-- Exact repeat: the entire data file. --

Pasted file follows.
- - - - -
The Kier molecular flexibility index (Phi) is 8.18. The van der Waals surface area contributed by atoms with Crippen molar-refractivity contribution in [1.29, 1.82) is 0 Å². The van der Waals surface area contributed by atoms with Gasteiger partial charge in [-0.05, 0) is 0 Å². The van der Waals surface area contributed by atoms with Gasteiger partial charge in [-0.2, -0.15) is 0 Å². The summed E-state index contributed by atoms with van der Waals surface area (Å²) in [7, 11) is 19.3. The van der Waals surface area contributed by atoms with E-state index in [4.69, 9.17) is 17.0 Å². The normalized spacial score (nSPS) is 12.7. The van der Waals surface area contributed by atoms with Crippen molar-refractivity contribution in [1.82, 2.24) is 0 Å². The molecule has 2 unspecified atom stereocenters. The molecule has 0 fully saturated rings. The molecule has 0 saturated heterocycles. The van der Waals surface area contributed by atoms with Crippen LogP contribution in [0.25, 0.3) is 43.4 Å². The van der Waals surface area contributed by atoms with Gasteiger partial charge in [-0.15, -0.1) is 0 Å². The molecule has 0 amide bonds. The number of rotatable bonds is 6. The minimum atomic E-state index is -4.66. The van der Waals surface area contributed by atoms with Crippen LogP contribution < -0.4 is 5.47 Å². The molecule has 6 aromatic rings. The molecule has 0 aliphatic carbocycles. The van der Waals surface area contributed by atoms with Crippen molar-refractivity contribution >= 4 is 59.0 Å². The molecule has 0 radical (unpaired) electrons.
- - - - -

The Kier molecular flexibility index (Phi) is 8.18. The van der Waals surface area contributed by atoms with Crippen molar-refractivity contribution in [1.29, 1.82) is 0 Å². The van der Waals surface area contributed by atoms with Gasteiger partial charge in [-0.05, 0) is 0 Å². The van der Waals surface area contributed by atoms with Gasteiger partial charge in [-0.2, -0.15) is 0 Å². The summed E-state index contributed by atoms with van der Waals surface area (Å²) in [7, 11) is 19.3. The van der Waals surface area contributed by atoms with E-state index in [4.69, 9.17) is 17.0 Å². The normalized spacial score (nSPS) is 12.7. The van der Waals surface area contributed by atoms with Crippen molar-refractivity contribution in [1.82, 2.24) is 0 Å². The molecule has 2 unspecified atom stereocenters. The molecule has 0 fully saturated rings. The molecule has 0 saturated heterocycles. The van der Waals surface area contributed by atoms with Crippen LogP contribution in [0.25, 0.3) is 43.4 Å². The van der Waals surface area contributed by atoms with Gasteiger partial charge in [-0.15, -0.1) is 0 Å². The molecule has 0 amide bonds. The number of rotatable bonds is 6. The minimum atomic E-state index is -4.66. The van der Waals surface area contributed by atoms with Crippen LogP contribution < -0.4 is 5.47 Å². The molecule has 6 aromatic rings. The molecule has 0 aliphatic carbocycles. The van der Waals surface area contributed by atoms with Crippen molar-refractivity contribution >= 4 is 59.0 Å². The molecule has 0 radical (unpaired) electrons.